You end up with a sincere belief that greedy corporations, Republicans, the Tea Party, and the rest of the reactionary reprobates who oppose Obama’s policies must be isolated from society and crushed for the common good. This mental plunge has plenty of repulsive examples. Observe this quote from a recent tax cut debate on Twitter: “Nazi fascist conservative cockroaches like you will be extinct — the sooner the better … You’re fat too.”
Building up and maintaining an illusion of such a magnitude requires participation of the media, education, and entertainment industries in a coordinated, long-term propaganda campaign.
Once the illusion reaches a critical mass, those afflicted by it become immune to facts, numbers, or rational arguments. Confronting them with logic will only cause more resentment, name-calling, and sometimes violence.
New technologies and the rise of digital social networking and communication have opened up new opportunities to play the game on an even broader scale.
From the start, the Obama campaign was able to deploy new media in ways that make Obama’s six million fake followers on Twitter seem like small change. It paid software developers to create a sophisticated system of data mining that allowed them to manipulate voters’ individual pet issues, and to run daily computer simulations in response to slipping polls so as to boost turnout where it most mattered.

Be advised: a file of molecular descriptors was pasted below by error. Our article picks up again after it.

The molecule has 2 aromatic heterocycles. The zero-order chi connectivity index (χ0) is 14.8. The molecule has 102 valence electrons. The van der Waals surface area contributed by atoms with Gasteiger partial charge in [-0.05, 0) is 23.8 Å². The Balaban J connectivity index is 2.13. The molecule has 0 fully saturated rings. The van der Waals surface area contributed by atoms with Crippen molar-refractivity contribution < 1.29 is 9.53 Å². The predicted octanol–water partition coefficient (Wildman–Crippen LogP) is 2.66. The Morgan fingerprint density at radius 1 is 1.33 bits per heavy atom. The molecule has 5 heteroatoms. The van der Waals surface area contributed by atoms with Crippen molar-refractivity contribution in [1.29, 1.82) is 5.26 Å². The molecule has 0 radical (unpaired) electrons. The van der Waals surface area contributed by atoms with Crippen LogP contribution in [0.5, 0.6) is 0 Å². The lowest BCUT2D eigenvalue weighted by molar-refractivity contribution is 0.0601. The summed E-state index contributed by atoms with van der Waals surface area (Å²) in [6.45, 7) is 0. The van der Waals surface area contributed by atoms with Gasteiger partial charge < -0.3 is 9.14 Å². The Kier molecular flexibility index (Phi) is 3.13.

But Obama’s tech-savvy aura is also a prop for yet another illusion: it leads you to believe that it envelopes some advanced, futuristic, 21st century content, while it’s only a shell full of rattling old clichés dating to the first half of the 20th century. In that sense, Obama is like a car salesman peddling a sleek 2012 Alfa Romeo that runs on a Soviet-made 23hp engine from a 1961 Zaporozhets.
Obama’s “tax cuts for the middle class” game reached Twitter in the form of a #My2K hashtag, with the president asking his followers to imagine what they could get with an extra $2,000, and then to tweet Congress to make sure they get what they want. A few days later, Obama upped the ante with an announcement that he would personally “take Twitter questions” using the same hashtag.
Since we have a Twitter account, we also posted some questions to the president:
If My2K is mine, to whom does the rest belong?
What exactly is the “middle class”?
If My2K is so good, why not make it My4K?
Can I get My2K in gallons of gasoline now before the check loses 30% of its value by April?
Since the dollar will soon be worthless, should I convert My2K to rubles?
You once said that focusing on making a buck shows poverty of ambition. How is focusing on My2K different?
How much of my other taxes will go toward Sandra Flukes’ $3K/year government-subsidized condoms?
We didn’t expect answers, nor did we receive any. On the following day, the Obama campaign reported that over 250,000 Americans had spoken out on middle-class tax cuts on Twitter. The number may be correct, but at least half of the counted Tweets were sarcastic and critical of his policies, followed by thousands of angry insults posted by Obama supporters in response to rational, conservative arguments.
Yet another episode in this season’s game of manipulative illusions.